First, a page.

“Friends don’t let friends build data centers anymore,” — Charles Phillips, CEO, Infor
The New York Times rounds up a week of big cloud news.
There’s some interesting back-and-forth in the comments section about the value of more localized/personalized services vs. the big, one-size-fits-all offerings of mega-vendors. One reader says attempting to contact a huge provider when widespread problems arise is “similar to trying to get the pope on the phone during a crisis of biblical proportions.”
Some stories of interest from around the web:
- According to a recent Gartner survey, 70% of CIOs expect to change technology and sourcing relationships in the next three years, largely because of dissatisfaction with their current providers’ ability to adapt to change. “Market share will shift to service providers able to help clients respond to the business and IT opportunities and challenges that are overwhelming more than half of organizations today, says Gartner managing vice president Eric Rocco. “Service providers need to convert this picture into an opportunity rather than a threat.”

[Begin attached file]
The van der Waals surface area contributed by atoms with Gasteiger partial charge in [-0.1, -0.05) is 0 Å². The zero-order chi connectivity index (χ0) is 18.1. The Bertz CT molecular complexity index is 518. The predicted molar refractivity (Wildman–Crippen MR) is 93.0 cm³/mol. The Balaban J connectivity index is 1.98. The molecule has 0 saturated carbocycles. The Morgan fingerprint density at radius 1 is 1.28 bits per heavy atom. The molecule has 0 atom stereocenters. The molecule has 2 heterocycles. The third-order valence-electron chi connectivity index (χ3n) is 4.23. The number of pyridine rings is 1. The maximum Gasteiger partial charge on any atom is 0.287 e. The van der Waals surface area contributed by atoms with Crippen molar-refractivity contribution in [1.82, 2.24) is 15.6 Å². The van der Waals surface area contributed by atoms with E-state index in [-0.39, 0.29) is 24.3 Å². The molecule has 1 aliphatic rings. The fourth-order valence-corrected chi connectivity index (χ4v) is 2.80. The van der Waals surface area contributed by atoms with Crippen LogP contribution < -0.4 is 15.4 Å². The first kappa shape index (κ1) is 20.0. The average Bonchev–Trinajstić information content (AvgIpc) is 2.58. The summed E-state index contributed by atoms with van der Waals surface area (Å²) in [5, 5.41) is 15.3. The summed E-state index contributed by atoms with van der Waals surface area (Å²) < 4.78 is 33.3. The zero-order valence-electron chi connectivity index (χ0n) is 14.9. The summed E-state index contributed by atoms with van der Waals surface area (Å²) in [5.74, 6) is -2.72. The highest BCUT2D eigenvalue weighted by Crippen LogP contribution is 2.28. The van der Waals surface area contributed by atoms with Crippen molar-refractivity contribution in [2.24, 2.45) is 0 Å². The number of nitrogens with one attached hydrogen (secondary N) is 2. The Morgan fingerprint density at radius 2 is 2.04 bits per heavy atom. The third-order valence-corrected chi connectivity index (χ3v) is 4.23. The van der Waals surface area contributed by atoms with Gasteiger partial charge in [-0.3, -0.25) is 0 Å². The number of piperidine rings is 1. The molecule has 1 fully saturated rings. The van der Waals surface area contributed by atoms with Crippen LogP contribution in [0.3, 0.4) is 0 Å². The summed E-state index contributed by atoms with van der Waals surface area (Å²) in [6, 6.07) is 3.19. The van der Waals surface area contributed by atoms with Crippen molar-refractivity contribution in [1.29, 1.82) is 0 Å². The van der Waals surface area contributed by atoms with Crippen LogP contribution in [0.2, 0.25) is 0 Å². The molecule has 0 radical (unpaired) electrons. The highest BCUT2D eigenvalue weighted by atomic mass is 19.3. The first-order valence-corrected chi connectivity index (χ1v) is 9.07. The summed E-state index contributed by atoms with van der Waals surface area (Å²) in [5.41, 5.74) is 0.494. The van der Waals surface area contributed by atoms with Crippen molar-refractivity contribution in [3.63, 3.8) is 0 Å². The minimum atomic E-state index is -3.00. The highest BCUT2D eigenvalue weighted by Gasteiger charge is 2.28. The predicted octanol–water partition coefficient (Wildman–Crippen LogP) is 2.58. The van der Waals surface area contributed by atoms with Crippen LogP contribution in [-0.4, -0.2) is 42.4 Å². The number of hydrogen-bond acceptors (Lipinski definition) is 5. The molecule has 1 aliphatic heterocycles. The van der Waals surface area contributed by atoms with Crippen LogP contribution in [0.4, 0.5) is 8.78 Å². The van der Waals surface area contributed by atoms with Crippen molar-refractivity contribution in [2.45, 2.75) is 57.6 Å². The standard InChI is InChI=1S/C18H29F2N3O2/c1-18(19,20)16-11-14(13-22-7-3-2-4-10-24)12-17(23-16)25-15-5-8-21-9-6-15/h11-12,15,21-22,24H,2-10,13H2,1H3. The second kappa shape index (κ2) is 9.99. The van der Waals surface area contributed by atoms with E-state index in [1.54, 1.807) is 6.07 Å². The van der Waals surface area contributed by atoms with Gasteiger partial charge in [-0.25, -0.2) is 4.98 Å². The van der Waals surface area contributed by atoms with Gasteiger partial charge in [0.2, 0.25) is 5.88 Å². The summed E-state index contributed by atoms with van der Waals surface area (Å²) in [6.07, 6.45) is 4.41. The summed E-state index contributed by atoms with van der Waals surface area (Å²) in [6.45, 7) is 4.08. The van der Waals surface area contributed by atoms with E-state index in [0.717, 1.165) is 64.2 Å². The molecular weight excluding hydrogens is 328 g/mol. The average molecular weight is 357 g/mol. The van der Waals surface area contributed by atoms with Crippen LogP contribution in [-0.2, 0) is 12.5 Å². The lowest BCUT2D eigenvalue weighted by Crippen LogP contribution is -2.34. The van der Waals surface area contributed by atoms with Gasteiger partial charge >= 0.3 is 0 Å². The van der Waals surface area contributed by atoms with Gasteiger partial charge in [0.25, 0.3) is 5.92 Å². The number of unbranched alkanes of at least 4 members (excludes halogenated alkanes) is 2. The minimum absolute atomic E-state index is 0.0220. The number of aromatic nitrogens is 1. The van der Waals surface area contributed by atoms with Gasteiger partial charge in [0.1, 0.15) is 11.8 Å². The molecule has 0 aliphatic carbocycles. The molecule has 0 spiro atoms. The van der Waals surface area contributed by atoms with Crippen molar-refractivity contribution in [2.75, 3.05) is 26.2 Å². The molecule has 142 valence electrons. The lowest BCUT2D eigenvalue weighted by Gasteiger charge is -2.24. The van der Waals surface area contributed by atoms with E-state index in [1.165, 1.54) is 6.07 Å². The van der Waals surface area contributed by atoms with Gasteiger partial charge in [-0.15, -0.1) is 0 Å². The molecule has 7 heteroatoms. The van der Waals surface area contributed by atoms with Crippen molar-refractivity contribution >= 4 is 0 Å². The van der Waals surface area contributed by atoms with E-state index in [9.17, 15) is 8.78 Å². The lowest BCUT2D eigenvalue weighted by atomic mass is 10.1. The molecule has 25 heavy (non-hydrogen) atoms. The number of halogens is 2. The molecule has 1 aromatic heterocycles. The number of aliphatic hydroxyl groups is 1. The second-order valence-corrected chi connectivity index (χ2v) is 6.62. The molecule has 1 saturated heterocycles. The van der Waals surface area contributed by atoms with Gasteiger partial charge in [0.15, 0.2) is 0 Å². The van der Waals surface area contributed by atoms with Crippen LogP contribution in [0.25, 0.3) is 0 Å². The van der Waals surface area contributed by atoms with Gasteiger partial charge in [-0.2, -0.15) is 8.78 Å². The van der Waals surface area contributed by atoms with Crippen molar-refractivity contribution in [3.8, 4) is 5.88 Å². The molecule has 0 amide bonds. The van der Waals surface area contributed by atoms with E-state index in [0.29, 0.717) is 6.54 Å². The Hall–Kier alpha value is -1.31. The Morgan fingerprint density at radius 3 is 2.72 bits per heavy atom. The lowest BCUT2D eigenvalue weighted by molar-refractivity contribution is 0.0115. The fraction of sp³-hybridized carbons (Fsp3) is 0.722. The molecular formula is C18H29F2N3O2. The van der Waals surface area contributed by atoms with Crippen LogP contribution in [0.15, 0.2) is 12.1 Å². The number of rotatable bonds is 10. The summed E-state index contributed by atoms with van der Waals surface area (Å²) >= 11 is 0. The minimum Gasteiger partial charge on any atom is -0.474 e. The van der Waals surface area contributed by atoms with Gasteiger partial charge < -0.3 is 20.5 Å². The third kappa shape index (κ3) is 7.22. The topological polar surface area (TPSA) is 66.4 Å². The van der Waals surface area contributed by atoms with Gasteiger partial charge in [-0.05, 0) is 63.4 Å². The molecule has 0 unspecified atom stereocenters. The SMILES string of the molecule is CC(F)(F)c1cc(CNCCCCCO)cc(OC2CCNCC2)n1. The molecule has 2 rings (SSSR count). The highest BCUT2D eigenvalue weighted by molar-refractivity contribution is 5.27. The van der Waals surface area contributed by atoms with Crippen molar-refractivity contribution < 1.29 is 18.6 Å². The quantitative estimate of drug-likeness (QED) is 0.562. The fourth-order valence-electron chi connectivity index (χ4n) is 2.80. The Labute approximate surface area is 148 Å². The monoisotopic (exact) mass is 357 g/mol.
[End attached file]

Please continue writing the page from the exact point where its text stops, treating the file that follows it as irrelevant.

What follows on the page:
- Lukewarm reaction to its earnings report fails to deter Oracle optimism about its cloud business. The software giant plans to expand public, private, and hybrid cloud models; Oracle says it also will make it easier for customers to purchase, onboard, and make use of their software.
- Five common cloud myths preventing healthcare deployment, concerning security, cost, functionality, ownership, and opportunity.